4 SEPTEMBER – 1 NOVEMBER 2020
Across the Southbank Centre site
Celebrating key workers through art and poetry
The outdoor spaces around the Hayward Gallery and the Southbank Centre come alive with Everyday Heroes, a free open-air exhibition celebrating key workers in a vivid series of art and poetry commissions.
Lives and works in Wolverhampton
In ‘Heatwave’, Romalyn Ante offers a visceral and affecting poem about her mother, who, like her, works as a nurse. Born in the Philippines, Ante moved to the UK aged 16. The poems in Ante’s newly released debut collection, Antiemetic for Homesickness, which explore both the experience of migration and working in the health service, began as journal entries. ‘Even though this is personal to me, it is not just my story’, she says. ‘I want my experience to evoke something that others can relate to’.
Lives and works in London
For poet and teacher Raymond Antrobus, teaching and writing are a way of trying to connect – of holding conversations, and finding ways to learn together. Of his award-winning first collection The Perseverance, Antrobus says ‘More than anything [it’s] about communication, it’s about conversation and how we convey ourselves in language’. It is also ‘a homage to the NHS’. So too is his poem ‘On touch’, written after interviewing NHS nurse Joan Pons Laplana.
Lives and works in West Yorkshire
Simon Armitage became Poet Laureate in 2019, but as he puts it, he’s ‘always been somebody who’s happy to tackle current, topical subjects’. This March, he wrote and published a poem about lockdown. ‘There are times in our national consciousness where a poem feels like the right form of address’, he says. Publishing poems on the sides of buildings makes sense to him too: ‘I’ve never been satisfied with the idea that poetry just lives in books.’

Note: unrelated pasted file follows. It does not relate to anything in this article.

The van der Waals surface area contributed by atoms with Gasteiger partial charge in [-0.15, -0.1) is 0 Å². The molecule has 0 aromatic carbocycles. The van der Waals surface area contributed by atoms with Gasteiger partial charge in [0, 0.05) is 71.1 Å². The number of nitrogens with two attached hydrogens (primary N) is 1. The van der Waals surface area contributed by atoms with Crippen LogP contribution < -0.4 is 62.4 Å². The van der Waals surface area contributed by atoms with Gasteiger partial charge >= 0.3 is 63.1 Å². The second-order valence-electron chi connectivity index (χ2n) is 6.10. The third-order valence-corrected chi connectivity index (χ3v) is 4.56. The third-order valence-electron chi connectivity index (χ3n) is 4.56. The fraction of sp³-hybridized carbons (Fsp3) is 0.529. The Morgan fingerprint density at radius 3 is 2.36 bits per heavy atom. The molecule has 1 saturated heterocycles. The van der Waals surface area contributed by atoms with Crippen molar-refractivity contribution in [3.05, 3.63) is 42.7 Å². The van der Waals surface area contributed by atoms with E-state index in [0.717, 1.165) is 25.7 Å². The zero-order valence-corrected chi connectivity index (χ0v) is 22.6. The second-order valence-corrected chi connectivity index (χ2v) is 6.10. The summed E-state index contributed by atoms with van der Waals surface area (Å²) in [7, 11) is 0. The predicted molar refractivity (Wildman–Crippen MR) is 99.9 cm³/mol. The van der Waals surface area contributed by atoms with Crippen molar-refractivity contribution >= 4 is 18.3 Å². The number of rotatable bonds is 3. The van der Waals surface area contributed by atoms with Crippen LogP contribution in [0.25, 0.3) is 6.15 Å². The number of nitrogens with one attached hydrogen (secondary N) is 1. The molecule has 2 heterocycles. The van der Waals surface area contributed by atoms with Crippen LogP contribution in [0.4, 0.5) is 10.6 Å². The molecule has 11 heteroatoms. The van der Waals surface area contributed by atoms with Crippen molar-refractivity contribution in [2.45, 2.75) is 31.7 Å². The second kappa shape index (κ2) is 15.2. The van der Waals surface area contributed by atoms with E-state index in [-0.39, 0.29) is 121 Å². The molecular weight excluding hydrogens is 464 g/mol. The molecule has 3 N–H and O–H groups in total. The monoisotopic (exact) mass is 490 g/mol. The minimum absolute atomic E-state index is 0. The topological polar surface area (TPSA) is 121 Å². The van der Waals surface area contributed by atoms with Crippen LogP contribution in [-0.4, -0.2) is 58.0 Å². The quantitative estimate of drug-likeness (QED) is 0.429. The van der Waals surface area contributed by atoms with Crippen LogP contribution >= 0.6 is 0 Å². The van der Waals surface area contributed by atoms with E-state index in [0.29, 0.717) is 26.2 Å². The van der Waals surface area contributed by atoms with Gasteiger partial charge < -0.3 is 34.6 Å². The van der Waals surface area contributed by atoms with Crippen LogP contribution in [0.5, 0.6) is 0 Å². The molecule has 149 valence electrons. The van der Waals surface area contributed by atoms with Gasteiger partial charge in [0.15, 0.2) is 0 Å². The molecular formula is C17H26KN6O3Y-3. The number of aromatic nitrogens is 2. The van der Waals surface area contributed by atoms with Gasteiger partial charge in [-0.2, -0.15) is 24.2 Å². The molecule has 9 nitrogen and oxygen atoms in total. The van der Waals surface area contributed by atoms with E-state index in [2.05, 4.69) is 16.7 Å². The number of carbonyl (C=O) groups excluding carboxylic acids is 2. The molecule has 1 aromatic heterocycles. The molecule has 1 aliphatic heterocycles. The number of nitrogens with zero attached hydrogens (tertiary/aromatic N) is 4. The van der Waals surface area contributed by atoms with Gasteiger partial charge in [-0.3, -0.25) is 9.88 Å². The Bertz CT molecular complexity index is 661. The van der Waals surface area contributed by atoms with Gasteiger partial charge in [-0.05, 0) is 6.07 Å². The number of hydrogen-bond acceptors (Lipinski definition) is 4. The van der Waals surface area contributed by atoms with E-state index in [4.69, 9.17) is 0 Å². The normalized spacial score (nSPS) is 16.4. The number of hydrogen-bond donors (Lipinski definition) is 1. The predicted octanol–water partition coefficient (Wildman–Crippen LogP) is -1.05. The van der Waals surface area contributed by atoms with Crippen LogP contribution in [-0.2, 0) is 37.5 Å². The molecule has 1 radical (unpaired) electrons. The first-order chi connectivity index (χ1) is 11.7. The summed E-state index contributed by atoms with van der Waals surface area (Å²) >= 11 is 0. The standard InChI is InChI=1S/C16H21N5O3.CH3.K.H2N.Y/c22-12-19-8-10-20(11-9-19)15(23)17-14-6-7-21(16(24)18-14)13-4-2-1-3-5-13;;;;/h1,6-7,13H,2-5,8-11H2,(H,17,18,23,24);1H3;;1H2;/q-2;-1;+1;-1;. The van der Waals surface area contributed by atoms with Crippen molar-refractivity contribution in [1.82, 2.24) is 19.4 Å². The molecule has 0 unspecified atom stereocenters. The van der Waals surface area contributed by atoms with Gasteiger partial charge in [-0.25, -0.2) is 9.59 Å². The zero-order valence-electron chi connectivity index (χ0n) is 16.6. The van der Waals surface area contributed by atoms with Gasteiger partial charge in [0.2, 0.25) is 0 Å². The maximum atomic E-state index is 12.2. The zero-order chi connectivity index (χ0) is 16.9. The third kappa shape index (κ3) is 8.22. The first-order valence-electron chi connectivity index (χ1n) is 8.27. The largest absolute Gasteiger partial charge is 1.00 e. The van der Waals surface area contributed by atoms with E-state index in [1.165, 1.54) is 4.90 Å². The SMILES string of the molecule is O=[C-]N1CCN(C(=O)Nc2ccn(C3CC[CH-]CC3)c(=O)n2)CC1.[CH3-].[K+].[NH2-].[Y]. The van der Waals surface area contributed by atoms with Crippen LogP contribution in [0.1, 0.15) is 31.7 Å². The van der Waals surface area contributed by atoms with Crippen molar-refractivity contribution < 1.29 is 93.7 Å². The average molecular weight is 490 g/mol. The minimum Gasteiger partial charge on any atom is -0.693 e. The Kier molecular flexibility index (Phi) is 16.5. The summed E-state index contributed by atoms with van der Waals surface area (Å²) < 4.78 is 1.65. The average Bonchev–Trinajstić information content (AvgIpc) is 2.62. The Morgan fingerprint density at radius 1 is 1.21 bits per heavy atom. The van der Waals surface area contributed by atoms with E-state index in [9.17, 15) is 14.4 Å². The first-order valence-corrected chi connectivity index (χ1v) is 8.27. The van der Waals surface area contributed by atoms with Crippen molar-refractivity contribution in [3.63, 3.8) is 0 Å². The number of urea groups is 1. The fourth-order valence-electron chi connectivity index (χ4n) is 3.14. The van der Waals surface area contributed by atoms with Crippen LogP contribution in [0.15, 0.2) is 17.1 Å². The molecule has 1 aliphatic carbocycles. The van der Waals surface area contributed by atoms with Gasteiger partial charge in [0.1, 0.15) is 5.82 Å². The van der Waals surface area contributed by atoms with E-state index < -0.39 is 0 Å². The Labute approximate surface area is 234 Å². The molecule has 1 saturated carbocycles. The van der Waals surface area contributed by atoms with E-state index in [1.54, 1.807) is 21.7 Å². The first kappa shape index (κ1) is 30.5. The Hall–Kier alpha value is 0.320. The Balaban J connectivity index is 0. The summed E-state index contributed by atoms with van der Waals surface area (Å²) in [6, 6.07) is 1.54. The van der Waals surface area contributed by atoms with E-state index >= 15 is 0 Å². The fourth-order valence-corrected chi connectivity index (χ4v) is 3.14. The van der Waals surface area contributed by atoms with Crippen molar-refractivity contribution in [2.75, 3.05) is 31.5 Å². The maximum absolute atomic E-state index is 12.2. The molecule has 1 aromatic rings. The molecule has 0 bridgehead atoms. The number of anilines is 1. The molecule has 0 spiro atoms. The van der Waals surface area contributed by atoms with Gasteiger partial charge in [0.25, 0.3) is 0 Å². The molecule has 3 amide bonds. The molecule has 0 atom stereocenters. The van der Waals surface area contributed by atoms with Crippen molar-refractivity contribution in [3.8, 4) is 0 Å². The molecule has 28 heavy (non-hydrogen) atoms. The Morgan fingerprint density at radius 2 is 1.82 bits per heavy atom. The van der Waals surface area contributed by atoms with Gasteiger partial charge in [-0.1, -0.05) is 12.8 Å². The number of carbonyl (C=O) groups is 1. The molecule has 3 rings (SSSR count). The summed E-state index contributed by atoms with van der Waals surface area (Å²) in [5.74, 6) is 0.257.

Lives and works in Manchester
Scottish Makar Jackie Kay (Scotland’s poet laureate) has argued that ‘poetry gives a voice to the voiceless’. Her own poems often begin with a voice, and take the form of monologues. ‘I want the voices that I create to be compelling, to be mysterious, to be urgent, to have something important that they want to say’. Above all, she wants people to recognise themselves in them. ‘The best thing that people can say is “that was me”.’
Lives and works in Bristol
Vanessa Kisuule is a writer and performer based in Bristol. She is currently the Bristol City Poet. In June, she wrote and performed a poem – ‘Hollow’ – about the statue of Slave Trader Edward Colston being pulled down during a Black Lives Matter protest in Bristol. ‘Everyday Heroes gave me the opportunity to reflect on the micro effects of this global pandemic’, Kisuule has said. ‘Amid all the media flurry, it’s grounding to consider the combination of mundane and exceptional things that any given person carries out on a daily basis.’
Lives and works in Northampton
from Portable Paradise
The poems in Roger Robinson’s award-winning collection Portable Paradise began as a series of ‘philosophical excavations’ of what paradise might mean, quickly opening out into something broader – including reflections on hope, and the pursuit of happiness. ‘I want these poems to be useful and to help people practice empathy’, Robinson has said. Speaking of the importance of frontline workers, he notes: ‘It wasn’t the bankers, millionaires or computer magnates that we turned to in the crisis – it was the nurses, garbage cleaners, supermarket workers; I hope these people will be valued more’.